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her creditors altogether. Lastly, Mississippi has asserted that the pretended state loans were never recommended and approved in a legal manner, and that little or nothing of them has reached the state treasury; wherefore she is under no obligation to pay either capital or interest out of the public revenues. Let those, it is said, be responsible who received the money, or let those suffer who imprudently furnished it at their own risk. We cannot here go into the question as to how far those persons who negotiated the loans were empowered to do so, or transgressed the laws; and whether the demands of the creditors can legally be brought against the state, or only against the recipients of the money. We can only express a hope,—since twenty states of the Union have had no share whatever in the injustice or misfortune of repudiation, and five are about to free themselves from it as fast as they can,—that the twenty-sixth will also find ways and means of coming to an agreement with her creditors; and that thus the complaints of Europeans respecting America may be not only reduced to their proper measure, but entirely removed.
Note.—I will here give, by way of example, a few further particulars respecting the taxation of the single states.
In Alabama, taxes are levied on slaves, goods at auction, cotton in store, sales on commission, &c. (Amer. Alman. 1844, p. 264.)
In South Carolina the principal tax was levied as early as 1787 on real estate and slaves. In later times there has been added to it a sort of tax on trades, and one on theatrical performances and public exhibitions of all kinds. Statements on oath respecting property and income are made the basis of taxation; investigation and punishment however are resorted to in cases of necessity. Absentees pay double.
In Georgia the land-owners have contrived to have the taxes laid chiefly on merchandize and stock in trade ; at which of course the burthened parties loudly complain. (Buckingham's Slave States, ii. 115.)
In Illinois the state and city expenses are raised in proportion to property ; and this is the usual plan. (Ernst's Reisebemerkungen, p. 174.)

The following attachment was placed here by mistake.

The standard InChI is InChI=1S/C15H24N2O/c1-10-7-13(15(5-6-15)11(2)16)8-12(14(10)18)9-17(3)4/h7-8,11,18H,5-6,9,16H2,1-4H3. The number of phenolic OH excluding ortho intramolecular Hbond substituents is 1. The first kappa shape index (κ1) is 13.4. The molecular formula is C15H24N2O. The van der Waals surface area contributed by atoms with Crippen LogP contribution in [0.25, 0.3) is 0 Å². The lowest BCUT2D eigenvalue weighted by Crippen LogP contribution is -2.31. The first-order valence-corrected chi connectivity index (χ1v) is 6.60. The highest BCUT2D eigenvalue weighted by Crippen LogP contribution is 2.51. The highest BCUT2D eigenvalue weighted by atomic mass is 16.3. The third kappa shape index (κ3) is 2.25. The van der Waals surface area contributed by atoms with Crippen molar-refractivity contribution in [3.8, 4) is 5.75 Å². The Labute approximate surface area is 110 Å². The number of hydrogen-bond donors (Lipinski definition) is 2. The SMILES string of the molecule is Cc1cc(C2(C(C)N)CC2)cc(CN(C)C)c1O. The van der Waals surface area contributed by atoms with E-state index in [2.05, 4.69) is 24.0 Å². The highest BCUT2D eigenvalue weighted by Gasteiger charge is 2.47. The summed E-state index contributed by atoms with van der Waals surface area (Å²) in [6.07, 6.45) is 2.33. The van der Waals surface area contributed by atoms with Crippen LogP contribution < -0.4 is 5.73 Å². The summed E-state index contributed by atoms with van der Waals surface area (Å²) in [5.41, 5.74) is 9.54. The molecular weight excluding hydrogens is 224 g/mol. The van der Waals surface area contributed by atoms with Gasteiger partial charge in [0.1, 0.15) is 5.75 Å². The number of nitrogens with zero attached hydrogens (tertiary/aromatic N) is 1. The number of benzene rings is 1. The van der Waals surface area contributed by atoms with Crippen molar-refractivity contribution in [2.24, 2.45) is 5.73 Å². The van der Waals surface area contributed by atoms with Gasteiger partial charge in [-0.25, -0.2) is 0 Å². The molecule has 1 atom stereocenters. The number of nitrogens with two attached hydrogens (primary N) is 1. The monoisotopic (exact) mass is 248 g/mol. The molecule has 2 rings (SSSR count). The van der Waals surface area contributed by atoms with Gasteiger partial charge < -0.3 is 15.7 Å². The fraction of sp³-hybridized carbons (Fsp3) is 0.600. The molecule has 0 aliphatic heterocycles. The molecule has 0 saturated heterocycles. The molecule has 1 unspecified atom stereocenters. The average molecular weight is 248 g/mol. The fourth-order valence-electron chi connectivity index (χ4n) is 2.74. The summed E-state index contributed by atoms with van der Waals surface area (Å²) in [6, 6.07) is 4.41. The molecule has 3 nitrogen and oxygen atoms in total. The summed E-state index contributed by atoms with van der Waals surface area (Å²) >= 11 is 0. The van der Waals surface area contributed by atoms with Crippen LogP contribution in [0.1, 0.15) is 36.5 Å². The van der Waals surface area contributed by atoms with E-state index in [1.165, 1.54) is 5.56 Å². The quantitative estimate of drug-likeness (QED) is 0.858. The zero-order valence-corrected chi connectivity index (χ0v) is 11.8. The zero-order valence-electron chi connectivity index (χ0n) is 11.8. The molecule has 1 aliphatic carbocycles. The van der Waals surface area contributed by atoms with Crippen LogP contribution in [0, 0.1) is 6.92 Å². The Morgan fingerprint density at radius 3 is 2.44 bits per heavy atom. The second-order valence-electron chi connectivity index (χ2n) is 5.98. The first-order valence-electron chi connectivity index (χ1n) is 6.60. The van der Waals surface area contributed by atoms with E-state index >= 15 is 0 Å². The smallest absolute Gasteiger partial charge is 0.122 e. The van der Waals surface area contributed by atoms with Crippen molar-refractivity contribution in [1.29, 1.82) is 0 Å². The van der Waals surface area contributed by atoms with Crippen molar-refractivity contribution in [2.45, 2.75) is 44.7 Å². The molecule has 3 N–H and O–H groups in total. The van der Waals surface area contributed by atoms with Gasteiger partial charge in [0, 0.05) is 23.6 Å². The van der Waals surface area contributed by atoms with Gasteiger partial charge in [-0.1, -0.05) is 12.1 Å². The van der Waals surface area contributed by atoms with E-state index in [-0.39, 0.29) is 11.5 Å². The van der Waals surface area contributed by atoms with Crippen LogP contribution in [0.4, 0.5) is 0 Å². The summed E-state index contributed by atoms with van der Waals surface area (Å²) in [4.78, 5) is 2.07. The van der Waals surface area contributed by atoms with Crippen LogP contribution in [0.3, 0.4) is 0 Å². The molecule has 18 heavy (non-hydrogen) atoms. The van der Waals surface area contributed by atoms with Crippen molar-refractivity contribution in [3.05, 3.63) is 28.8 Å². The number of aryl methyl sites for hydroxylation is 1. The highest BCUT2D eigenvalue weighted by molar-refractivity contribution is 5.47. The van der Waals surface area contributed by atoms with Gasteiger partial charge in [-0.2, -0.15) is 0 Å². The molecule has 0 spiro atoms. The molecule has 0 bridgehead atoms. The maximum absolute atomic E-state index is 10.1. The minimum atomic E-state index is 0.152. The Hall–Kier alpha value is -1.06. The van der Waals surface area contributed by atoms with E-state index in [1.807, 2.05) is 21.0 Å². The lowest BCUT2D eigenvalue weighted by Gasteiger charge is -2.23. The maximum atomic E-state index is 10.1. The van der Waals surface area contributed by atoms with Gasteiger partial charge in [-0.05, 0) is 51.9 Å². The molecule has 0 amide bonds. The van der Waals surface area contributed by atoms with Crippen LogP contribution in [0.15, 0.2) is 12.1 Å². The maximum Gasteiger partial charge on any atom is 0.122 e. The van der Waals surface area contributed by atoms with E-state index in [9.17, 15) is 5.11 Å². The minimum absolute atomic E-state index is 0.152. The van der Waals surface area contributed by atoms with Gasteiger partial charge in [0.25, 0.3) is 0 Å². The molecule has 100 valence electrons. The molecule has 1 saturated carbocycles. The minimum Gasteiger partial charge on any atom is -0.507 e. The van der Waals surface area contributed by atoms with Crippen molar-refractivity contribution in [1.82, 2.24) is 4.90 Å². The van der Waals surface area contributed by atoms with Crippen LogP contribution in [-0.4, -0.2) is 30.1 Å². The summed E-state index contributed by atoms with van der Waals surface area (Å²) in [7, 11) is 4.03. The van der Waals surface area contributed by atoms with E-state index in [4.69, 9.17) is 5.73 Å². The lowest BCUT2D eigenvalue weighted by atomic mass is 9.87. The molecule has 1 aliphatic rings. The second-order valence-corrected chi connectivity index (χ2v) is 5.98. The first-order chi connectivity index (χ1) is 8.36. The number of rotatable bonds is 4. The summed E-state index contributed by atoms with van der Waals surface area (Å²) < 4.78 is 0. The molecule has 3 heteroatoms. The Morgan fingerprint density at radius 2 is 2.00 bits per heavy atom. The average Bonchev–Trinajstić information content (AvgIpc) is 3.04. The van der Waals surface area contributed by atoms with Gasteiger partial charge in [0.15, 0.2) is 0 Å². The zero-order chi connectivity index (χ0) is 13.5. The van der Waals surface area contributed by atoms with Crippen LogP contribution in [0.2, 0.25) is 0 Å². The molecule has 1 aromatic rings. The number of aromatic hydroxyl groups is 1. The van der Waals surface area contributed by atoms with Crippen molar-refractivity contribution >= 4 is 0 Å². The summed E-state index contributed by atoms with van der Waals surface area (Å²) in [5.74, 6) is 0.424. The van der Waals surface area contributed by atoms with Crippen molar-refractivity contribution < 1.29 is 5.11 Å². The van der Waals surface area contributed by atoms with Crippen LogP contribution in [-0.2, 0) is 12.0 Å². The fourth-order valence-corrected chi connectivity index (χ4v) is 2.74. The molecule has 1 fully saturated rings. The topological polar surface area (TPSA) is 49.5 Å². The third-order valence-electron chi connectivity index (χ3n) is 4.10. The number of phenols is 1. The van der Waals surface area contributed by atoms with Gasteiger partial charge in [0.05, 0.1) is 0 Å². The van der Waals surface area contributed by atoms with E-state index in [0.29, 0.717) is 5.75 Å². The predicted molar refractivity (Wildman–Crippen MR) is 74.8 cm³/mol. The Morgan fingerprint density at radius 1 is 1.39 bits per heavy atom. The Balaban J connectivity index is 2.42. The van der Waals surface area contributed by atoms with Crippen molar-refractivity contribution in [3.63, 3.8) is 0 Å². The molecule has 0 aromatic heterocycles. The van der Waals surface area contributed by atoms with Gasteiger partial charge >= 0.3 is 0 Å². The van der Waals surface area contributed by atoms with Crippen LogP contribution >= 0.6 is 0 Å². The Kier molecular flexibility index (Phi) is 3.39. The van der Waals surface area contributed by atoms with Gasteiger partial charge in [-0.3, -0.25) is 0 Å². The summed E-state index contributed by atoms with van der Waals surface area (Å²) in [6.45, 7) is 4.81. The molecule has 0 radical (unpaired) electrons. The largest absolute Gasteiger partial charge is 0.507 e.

In Kentucky this tax amounted to only one tenth per cent.
In Massachusetts there is mention of a poll-tax on persons between the ages of 16 and 70, and a tax on personal and real estate ; the former is said not to exceed $1.50, and does not amount at most to more than a sixth of the sum required. All the rest comes from the property tax. Church property is not exempt from it; but exceptions are made in favor of the property of charitable and learned institutions, household furniture not worth over $1000, clothing, agricultural and mechanical implements, young cattle, the Indians and their effects, churches and church-pews.-As the income from bank stock (per cent.) and from auctions nearly covered the expenditure, the property tax was for a long time laid aside; and this occasioned in 1840 a new inquiry into the value of property, which was estimated at 300 millions. The entire revenue of the state amounted from 1837 to 1842 10 about 54 millions of dollars. In the year 1843, the expenses in round sums were: Pay of the legislature
61,000 State printing
7,777 Agricultural Society
4,060 Premiums for silk culture
Institution for the Blind
9,772 for the Deaf and Dumb 2,967 Militia services
27,295 Support of paupers
56,000 The governor
&c. In Missouri, the taxes raised from lands, houses, mills, negroes, cattle, and watches, amount to from za to į per cent. (Arnd's Missouri, p. 268.)
In Ohio the taxes amount to about 14 per cent. of the 132 millions of dollars at which the taxable property is estimated." (Amer. Alman. 1844, p. 278. Grund's Handbuch, p. 139 )
In Pennsylvania the income is raised from estates, auction-sales, collateral inheritances, tavern licenses, turnpikes, bank dividends, &c.
In Tennessee the taxable property was rated in 1840 at 125 millions of dollars, and the taxes amounted to $136,000. (Amer. Alman. 1841, p. 227.)
In Virginiu taxes are levied on lands, slaves, horses, wagons, licenses to merchants, attorneys, watches, pianos, &c.